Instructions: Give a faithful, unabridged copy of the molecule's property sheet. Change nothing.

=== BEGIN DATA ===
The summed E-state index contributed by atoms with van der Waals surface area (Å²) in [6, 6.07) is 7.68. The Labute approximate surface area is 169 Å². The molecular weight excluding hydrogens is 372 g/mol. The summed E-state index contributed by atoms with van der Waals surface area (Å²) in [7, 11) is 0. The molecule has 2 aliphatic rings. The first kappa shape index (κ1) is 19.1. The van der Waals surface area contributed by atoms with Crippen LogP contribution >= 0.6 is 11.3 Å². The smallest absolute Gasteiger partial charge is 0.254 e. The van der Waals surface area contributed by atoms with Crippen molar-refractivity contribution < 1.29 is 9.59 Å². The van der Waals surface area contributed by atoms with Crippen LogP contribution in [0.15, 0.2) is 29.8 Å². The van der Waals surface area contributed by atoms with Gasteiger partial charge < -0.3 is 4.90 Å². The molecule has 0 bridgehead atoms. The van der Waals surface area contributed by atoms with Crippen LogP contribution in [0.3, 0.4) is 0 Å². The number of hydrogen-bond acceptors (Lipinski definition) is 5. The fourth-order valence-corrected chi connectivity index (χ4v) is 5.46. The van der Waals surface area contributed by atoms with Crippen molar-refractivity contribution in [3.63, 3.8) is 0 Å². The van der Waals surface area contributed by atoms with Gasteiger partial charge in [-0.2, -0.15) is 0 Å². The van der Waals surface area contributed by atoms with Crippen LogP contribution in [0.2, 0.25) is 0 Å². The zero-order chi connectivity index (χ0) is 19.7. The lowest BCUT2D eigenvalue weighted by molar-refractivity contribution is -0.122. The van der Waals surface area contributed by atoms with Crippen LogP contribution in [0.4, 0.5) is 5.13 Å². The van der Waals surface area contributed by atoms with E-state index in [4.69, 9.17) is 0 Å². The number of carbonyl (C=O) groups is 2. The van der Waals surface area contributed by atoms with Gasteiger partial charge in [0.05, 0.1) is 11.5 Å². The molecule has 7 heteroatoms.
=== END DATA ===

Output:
The summed E-state index contributed by atoms with van der Waals surface area (Å²) in [6, 6.07) is 7.68. The Labute approximate surface area is 169 Å². The molecular weight excluding hydrogens is 372 g/mol. The summed E-state index contributed by atoms with van der Waals surface area (Å²) in [7, 11) is 0. The molecule has 2 aliphatic rings. The first kappa shape index (κ1) is 19.1. The van der Waals surface area contributed by atoms with Crippen LogP contribution >= 0.6 is 11.3 Å². The smallest absolute Gasteiger partial charge is 0.254 e. The van der Waals surface area contributed by atoms with Crippen molar-refractivity contribution < 1.29 is 9.59 Å². The van der Waals surface area contributed by atoms with Crippen LogP contribution in [0.15, 0.2) is 29.8 Å². The van der Waals surface area contributed by atoms with Gasteiger partial charge < -0.3 is 4.90 Å². The molecule has 0 bridgehead atoms. The van der Waals surface area contributed by atoms with Crippen LogP contribution in [0.3, 0.4) is 0 Å². The number of hydrogen-bond acceptors (Lipinski definition) is 5. The fourth-order valence-corrected chi connectivity index (χ4v) is 5.46. The van der Waals surface area contributed by atoms with Crippen molar-refractivity contribution in [3.63, 3.8) is 0 Å². The van der Waals surface area contributed by atoms with Gasteiger partial charge in [-0.2, -0.15) is 0 Å². The van der Waals surface area contributed by atoms with Crippen LogP contribution in [0.2, 0.25) is 0 Å². The zero-order chi connectivity index (χ0) is 19.7. The lowest BCUT2D eigenvalue weighted by molar-refractivity contribution is -0.122. The van der Waals surface area contributed by atoms with Crippen LogP contribution in [0.4, 0.5) is 5.13 Å². The van der Waals surface area contributed by atoms with E-state index in [4.69, 9.17) is 0 Å². The number of carbonyl (C=O) groups is 2. The van der Waals surface area contributed by atoms with Gasteiger partial charge in [0.05, 0.1) is 11.5 Å². The molecule has 7 heteroatoms.